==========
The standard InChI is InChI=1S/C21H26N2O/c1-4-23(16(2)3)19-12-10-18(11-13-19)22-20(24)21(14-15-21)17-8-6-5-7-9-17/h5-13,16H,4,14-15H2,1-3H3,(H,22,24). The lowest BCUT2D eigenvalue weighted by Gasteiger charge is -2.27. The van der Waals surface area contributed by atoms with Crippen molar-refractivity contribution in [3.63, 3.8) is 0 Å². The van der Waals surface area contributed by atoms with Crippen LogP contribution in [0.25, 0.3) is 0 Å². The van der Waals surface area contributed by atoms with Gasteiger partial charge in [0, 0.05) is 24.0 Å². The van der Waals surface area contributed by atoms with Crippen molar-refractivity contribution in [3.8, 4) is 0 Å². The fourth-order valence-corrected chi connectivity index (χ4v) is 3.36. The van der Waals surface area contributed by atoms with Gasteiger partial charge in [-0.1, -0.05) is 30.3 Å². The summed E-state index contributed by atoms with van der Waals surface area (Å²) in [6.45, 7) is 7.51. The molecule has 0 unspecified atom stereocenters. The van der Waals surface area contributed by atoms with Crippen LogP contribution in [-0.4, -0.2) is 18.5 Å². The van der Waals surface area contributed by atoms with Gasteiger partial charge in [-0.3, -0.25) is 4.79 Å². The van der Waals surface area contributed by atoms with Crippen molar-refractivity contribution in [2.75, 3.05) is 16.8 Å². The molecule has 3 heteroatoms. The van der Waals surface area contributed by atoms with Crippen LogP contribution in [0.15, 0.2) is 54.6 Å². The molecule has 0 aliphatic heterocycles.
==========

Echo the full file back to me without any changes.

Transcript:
The standard InChI is InChI=1S/C21H26N2O/c1-4-23(16(2)3)19-12-10-18(11-13-19)22-20(24)21(14-15-21)17-8-6-5-7-9-17/h5-13,16H,4,14-15H2,1-3H3,(H,22,24). The lowest BCUT2D eigenvalue weighted by Gasteiger charge is -2.27. The van der Waals surface area contributed by atoms with Crippen molar-refractivity contribution in [3.63, 3.8) is 0 Å². The van der Waals surface area contributed by atoms with Crippen LogP contribution in [0.25, 0.3) is 0 Å². The van der Waals surface area contributed by atoms with Gasteiger partial charge in [0, 0.05) is 24.0 Å². The van der Waals surface area contributed by atoms with Crippen molar-refractivity contribution in [3.8, 4) is 0 Å². The fourth-order valence-corrected chi connectivity index (χ4v) is 3.36. The van der Waals surface area contributed by atoms with Gasteiger partial charge in [-0.1, -0.05) is 30.3 Å². The summed E-state index contributed by atoms with van der Waals surface area (Å²) in [6.45, 7) is 7.51. The molecule has 0 unspecified atom stereocenters. The van der Waals surface area contributed by atoms with Crippen LogP contribution in [-0.4, -0.2) is 18.5 Å². The van der Waals surface area contributed by atoms with Gasteiger partial charge in [-0.3, -0.25) is 4.79 Å². The van der Waals surface area contributed by atoms with Crippen molar-refractivity contribution in [2.75, 3.05) is 16.8 Å². The molecule has 3 heteroatoms. The van der Waals surface area contributed by atoms with Crippen LogP contribution in [0.15, 0.2) is 54.6 Å². The molecule has 0 aliphatic heterocycles.